I’ve written about cooking with my yiayias but it’s time to give some credit to the generation I missed – my mum, inspired by today being mother’s day.
The thing is, I don’t have reams of photos of mum’s food because, well, it’s mum’s food. It’s delicious, reassuring and dependable which is precisely why I rarely think mid meal – ooh, better capture this. It’s not exotic, boundary-pushing or haute cuisine. And thank god for that. I love to chase that stuff when I travel around the world but nothing, but nothing beat’s mum’s cooking.
I don’t think I really appreciated how good mum’s cooking was until I was out in the world tasting other people’s cooking. Then the penny dropped. I’ve definitely taken some of my mum’s staple recipes on board but more than that, I think I’ve taken on a lot of her practical ways when it comes to the kitchen. Once I started thinking about her pearls of wisdom I couldn’t stop. For example:
1. When entertaining, estimate how much food you’ll need. Then double it.
You all know the legend of the Greek hostess who will always ply her guests with food. Well her name is Vicki and she’s my mum. And I have taken on the exact same practice. The upside is a week’s worth of leftovers. Plus when the guests have left, we have a habit of all congregating in the family room, with plates of cake in hand, swapping stories and gossip about what’s happened that day.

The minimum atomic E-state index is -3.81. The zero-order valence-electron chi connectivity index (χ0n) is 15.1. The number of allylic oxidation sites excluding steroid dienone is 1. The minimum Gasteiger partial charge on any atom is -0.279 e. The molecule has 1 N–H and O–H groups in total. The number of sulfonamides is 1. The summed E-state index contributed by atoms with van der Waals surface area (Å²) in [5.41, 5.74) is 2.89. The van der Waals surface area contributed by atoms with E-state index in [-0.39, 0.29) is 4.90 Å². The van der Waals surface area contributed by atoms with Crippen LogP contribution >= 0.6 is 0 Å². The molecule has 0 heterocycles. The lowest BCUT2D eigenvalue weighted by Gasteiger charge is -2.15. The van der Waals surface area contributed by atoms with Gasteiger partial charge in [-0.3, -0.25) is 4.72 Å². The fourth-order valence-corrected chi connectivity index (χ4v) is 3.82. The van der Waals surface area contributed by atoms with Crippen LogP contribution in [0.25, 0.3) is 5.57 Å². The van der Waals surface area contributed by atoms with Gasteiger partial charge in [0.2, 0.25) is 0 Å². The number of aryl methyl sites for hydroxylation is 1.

2. Make it look effortless
I don’t think my mum intentionally tries to make entertaining look effortless but that’s always the end result. The kitchen and dining room will be overflowing with handmade dishes, mezethes are doing the rounds and everyone will have a drink in hand. Oh and the house is spotless of course. Once I started hosting my own parties I realised just how much work is involved in all that. And my parties are small. Mum’s hosted parties for 100+. I think this is where her eagle eye English teacher skills of forward planning and strategising come into play and I always hope that I’m pulling it off half as well as she does.
3. Kids will believe anything
Like the time mum served us ‘crumbed chicken’ which we wolfed down hungrily. Then my brother made a joke about it kinda looking a bit like brains. Unfortunately mum can’t keep a straight face so the cat was out of the bag. I’m pretty sure my brother still doesn’t eat brains to this day. Moral of the story is, kids won’t know any better unless you tell them. And yes, I still eat brains.
4. When you’re on a good thing, roll with it.
This is what led to the artichoke and avocado salad era of the 80’s, the tiramisu times of the 90’s, the smoked salmon decade and the more recent mango mousse years. And that stretches into seasonal specialties like perfect roast turkey and ice-cream pudding at Christmas. Mum fine tunes a recipe and sticks with it, which means the requests come through thick and fast for said dish at family and friend gatherings.
5. The lunchbox is the key to a happy childhood
Sometimes I think wistfully about lunchbox days. When the most difficult decision of the day was – should I eat my Tiny Teddies for recess or save them lunch? Mum put a lot of effort into our school lunches and we usually had nice salad sandwiches or if she was super busy, devon and tomato sauce (which was our favourite back then – I wouldn’t touch it with a barge pole now). Then there was the poppa that had been frozen from the night before so that by lunchtime it had defrosted to the perfect chilled temperature. Plus a piece of fruit and a miscellaneous snack. Lunchtimes have never been so much fun. Read More